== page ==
100. Nerd of Redhead, Dances OM Trolls says

    This is the exact opposite of my argument, which was that progressively minded atheists would be best off joining with believers on these issues right now and making real change than wasting time and energy attempting to fashion the atheist/skeptic movement into something that it currently is not.

    Ah, an accommodationist. Something one steps in and needs to clean off before entering the house.

  101. says

    “How about as a community of equals? ”
    That would be a wonderful thing, but I really don’t feel it very often.

  102. cerberus says

    @myuido @41

    That doesn’t seem like the real conflict zone. I’m sure there are legitimately disengaged atheists who really have no investment or thought about things other than they don’t believe in Gods because they don’t happen to believe in Gods.

    But those aren’t the atheists bitching to PZ Myers about how social justice and skepticism about cultural assumptions are unnecessary add-ons by evil cootie-delivering feminists.

    There exists a 4th group. By your hierarchy it’d be Type 0.

    This group has no belief in deities, but wants to stop there because they want the way that not believing in the dominant God of their culture makes them feel special and more powerful and don’t at all want to lose any of the social privileges given by that dominant God-based culture to people like them.

    That means they want to be able to go “yeah, that prayer sure is stupid when you look at it from the outside” but will run screaming from the notion of looking at issues of race in a similar way. They want to laugh at how religious people self-destruct their own lives because of the bullshit their pastor says without having to grow up and acknowledge the issues with our culture’s attitudes to sex and sexuality. They want to get all the kudos of noting how religious fundamentalism harms women, while failing to examine their own views of women and how they have been poisoned from swimming in the toxic stew of our larger culture.

    They want atheism to be some unique artifact carefully protected from reality and humanity. Where people are just skeptical in society to recognize how awesome the Type 0 atheist was to bail early, but not so skeptical that they are asking about double-standards, cultural baggage, and diversity in the community.

    And the truth is you can’t do that. Regardless of personal desire, people are going to notice that other things don’t seem to correlate with reality, people are going to exist in their diverse life experiences, and people are going to want atheism as a community rather than as a word to mean something.

    And frankly, at the end of the day, the community is going to be defined by those members who want more than to feel special and smug and otherwise change nothing. Because that’s not a goal, that’s an arbitrary stopping point and a hissy fit.

    But it is the reason why this fight means so much more than the Dictionary Atheists want to pretend it does. And to be frank, the way they pretend it is a minor skirmish is pretty much exactly the same way anti-gay-rights groups pretend that their arguments are simply arguments over words. Because it doesn’t help your case to go “I want X group held down so I can continue to pretend to be superior because I was lucky enough to be born Y” and it’s better to seem like the type of weirdo who just randomly really cares about the sanctity of words, man!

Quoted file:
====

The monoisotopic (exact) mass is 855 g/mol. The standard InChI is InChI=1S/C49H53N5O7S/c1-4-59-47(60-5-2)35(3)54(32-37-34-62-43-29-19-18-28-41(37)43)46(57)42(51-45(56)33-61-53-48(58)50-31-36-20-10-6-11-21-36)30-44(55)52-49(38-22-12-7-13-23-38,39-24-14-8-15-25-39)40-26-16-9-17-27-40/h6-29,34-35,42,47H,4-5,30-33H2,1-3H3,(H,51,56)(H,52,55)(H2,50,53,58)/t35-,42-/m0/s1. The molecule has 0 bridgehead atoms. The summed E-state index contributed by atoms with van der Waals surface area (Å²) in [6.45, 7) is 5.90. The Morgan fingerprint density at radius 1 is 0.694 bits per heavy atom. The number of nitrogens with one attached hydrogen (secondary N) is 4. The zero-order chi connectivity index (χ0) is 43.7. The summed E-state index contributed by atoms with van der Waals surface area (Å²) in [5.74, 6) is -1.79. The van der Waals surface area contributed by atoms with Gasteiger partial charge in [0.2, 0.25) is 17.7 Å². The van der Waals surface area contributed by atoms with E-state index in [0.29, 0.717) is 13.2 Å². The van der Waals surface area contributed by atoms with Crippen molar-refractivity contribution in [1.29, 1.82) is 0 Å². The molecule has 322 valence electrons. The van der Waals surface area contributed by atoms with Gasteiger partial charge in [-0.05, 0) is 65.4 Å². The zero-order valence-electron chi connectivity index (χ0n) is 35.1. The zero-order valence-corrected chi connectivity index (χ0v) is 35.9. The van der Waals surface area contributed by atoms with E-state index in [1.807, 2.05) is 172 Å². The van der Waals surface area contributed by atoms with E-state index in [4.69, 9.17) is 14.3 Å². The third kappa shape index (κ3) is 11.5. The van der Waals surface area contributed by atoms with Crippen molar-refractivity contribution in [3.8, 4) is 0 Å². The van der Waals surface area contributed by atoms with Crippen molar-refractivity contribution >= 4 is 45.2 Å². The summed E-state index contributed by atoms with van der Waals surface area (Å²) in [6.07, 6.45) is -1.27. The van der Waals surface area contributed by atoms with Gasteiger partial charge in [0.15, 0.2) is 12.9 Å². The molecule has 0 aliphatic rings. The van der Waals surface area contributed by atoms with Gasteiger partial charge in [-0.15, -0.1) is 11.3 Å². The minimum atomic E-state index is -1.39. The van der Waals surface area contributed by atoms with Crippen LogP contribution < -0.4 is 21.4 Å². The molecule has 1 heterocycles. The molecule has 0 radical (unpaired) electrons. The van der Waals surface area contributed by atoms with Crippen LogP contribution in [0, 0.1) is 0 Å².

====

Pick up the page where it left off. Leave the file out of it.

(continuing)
But sadly for them, like all minority groups struggling with the same necessary schisms by people who want to believe intersection of oppressions is real, this will eventually bend in favor of those who want to push on.

    And we see that by how the “Dictionary” atheists are sadly regressing more and more towards the regressive bigoted people they wanted to feel so superior to for being apart from.

  103. says

    And frankly, at the end of the day, the community is going to be defined by those members who want more than to feel special and smug and otherwise change nothing. Because that’s not a goal, that’s an arbitrary stopping point and a hissy fit.

    QFT. It’s good to read you again, Cerberus.

  104. Sastra says

    myuido #7 wrote:

    This is the exact opposite of my argument, which was that progressively minded atheists would be best off joining with believers on these issues right now and making real change than wasting time and energy attempting to fashion the atheist/skeptic movement into something that it currently is not.

    The gnu atheist position is between that of the dictionary atheists and the accomodationists. It is that progressively-minded atheists would be best off ramping-up the arguments against the existence of God, in good part because faith and religion are at the root of many social injustices.

    Progressively-minded believers are simultaneously working for social justice while feeding into the idea that these root causes are true, significant, valuable, and useful – just mishandled by ‘people who don’t understand God.’ A rational atheism leads to a desire for progress in how we think about how we live. Joining with believers on these causes is fine — but not at the expense of losing sight of the fact that fighting belief is neither a waste of time nor energy. It’s important work. And religious progressives aren’t going to do it.

  105. fentex says